Now about the dialogues, how many of us out there have been called hoity-toity either because of our pronunciation or vocabulary? Or sometimes made fun of because we use a song or a quote or some sort of philosophy to answer a question? The dialogues in this film reminded me of these things. They were articulate, well formed yet understandable. It was Hindi at its best in some places and why would it be so hard to believe that a police officer would use a romantic verse to refer to someone’s love saga? They were spoken softly, but I do not think everything needs to be out there, out loud.

Now the acting, like I said yes it was ‘slow’. But that gave me time to understand each and every emotion; it gave me time to feel it. There is this one scene where Vasudha tells Aarav that she needs to fight her own battles and that she loves him but she cannot be with him and walks away. That one minute was the most beautiful thing Emraan Hashmi has ever done on celluloid, he stands there and wants to breakdown crying but doesn’t. He holds his tears back and sits in his car. I wouldn’t have felt that, or even seen that brilliance unfold if the movie wasn’t slow. Vasudha was a sort of down on luck woman, her husband had gone away, her values tied her up to him even though he had gone, she was taking care of her mother who was still living in the poisonous community that she had left, she had her son who she had to lie to. If I were there, I would forget to smile too. Probably become a quiet loner moving on with life just for my son. Vidya’s portrayal of this woman was exactly like that, she was low, but not when her son was around her. But she did not laugh and act like a 20-year-old girl, because she wasn’t.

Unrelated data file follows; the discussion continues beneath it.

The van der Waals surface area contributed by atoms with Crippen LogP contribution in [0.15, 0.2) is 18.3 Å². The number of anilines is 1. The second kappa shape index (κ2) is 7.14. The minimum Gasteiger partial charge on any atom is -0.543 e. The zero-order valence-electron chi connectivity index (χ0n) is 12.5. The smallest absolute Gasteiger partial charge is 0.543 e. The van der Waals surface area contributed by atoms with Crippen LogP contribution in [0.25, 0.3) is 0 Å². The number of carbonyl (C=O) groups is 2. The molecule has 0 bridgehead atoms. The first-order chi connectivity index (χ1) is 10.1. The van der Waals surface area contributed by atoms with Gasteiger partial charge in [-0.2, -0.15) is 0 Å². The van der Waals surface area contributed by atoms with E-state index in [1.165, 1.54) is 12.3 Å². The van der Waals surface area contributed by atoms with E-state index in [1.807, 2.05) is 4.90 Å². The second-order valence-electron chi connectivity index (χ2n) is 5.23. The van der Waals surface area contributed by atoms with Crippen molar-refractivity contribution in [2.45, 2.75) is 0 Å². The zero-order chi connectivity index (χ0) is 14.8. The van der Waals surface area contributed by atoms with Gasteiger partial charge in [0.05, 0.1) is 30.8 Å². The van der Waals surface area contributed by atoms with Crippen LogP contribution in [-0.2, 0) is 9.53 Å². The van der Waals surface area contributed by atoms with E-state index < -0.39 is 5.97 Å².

Yes, people were crying but that was for a reason. There wasn’t any melodrama as people would put it, melodrama would be when Aarav chased Vasudha and then they fought about her values and how her life wasn’t the way he thought it was. Melodrama would be if her husband would go and beat Aarav up. Melodrama would be if when the husband was convicted and Vasudha saw Aarav’s car, he would jump out and embrace her and she would then fall back into his arms. Melodrama would be pointless dance numbers and dream sequences. We cry, we all cry and I am sure when faced with problems to an impossible level, we would probably be worse. 

So now to answer my dad’s question,

This was a grown up movie, with everyone understanding and feeling emotions the way they were supposed to be felt. Where when a man was asked to let go of a woman, he did let go. Where a man changed his arrogant self because he finally understood the magic that forgiveness can do. It was a movie where friendship did not mean being bros and drinking together but actually jumping into a well with your friend because it would help him somehow. It was about love, and loyalty and values and how they bind people. It was not a movie about terrorism or politics because there was barely any focus on those things at all. It wasn’t about woman empowerment because we do not even know what it was about. It was to show us how being selfish can eat up the core of your being, how love can happen at any point in your life, how that love will still not stop you from being loyal to your values. How a moment of happiness can last you a lifetime. Romantic as it sounds, if you think from your heart you will feel everything I did in this movie.

PS. The end of this movie was one of the most powerful endings I have seen in the longest time.